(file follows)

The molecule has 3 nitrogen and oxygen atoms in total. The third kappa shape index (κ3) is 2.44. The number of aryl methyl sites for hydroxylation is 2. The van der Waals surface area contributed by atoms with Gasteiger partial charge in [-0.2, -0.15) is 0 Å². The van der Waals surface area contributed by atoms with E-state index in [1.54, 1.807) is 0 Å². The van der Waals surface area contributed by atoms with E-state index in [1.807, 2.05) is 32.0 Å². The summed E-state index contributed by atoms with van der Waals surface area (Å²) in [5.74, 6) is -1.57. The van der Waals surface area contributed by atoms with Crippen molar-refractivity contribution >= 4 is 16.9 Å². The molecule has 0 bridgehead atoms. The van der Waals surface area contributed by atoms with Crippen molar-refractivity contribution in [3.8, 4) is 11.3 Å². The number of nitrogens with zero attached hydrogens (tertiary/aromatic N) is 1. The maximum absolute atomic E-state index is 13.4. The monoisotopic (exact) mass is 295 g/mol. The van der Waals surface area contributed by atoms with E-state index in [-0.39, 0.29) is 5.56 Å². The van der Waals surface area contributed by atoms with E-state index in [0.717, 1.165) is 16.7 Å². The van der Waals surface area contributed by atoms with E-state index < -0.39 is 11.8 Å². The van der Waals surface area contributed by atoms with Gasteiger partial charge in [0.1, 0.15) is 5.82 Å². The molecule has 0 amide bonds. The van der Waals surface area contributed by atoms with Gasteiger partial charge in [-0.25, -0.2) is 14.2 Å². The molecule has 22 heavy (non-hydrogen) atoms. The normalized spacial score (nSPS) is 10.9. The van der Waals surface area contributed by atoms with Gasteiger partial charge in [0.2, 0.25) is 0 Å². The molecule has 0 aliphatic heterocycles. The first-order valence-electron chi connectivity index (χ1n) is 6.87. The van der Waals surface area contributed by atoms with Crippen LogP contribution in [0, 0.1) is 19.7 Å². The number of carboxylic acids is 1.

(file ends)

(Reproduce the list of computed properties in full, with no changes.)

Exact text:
The molecule has 3 nitrogen and oxygen atoms in total. The third kappa shape index (κ3) is 2.44. The number of aryl methyl sites for hydroxylation is 2. The van der Waals surface area contributed by atoms with Gasteiger partial charge in [-0.2, -0.15) is 0 Å². The van der Waals surface area contributed by atoms with E-state index in [1.54, 1.807) is 0 Å². The van der Waals surface area contributed by atoms with E-state index in [1.807, 2.05) is 32.0 Å². The summed E-state index contributed by atoms with van der Waals surface area (Å²) in [5.74, 6) is -1.57. The van der Waals surface area contributed by atoms with Crippen molar-refractivity contribution >= 4 is 16.9 Å². The molecule has 0 bridgehead atoms. The van der Waals surface area contributed by atoms with Crippen molar-refractivity contribution in [3.8, 4) is 11.3 Å². The number of nitrogens with zero attached hydrogens (tertiary/aromatic N) is 1. The maximum absolute atomic E-state index is 13.4. The monoisotopic (exact) mass is 295 g/mol. The van der Waals surface area contributed by atoms with E-state index in [-0.39, 0.29) is 5.56 Å². The van der Waals surface area contributed by atoms with E-state index in [0.717, 1.165) is 16.7 Å². The van der Waals surface area contributed by atoms with E-state index < -0.39 is 11.8 Å². The van der Waals surface area contributed by atoms with Gasteiger partial charge in [0.1, 0.15) is 5.82 Å². The molecule has 0 amide bonds. The van der Waals surface area contributed by atoms with Gasteiger partial charge in [-0.25, -0.2) is 14.2 Å². The molecule has 22 heavy (non-hydrogen) atoms. The normalized spacial score (nSPS) is 10.9. The van der Waals surface area contributed by atoms with Gasteiger partial charge in [0.2, 0.25) is 0 Å². The molecule has 0 aliphatic heterocycles. The first-order valence-electron chi connectivity index (χ1n) is 6.87. The van der Waals surface area contributed by atoms with Crippen LogP contribution in [0, 0.1) is 19.7 Å². The number of carboxylic acids is 1.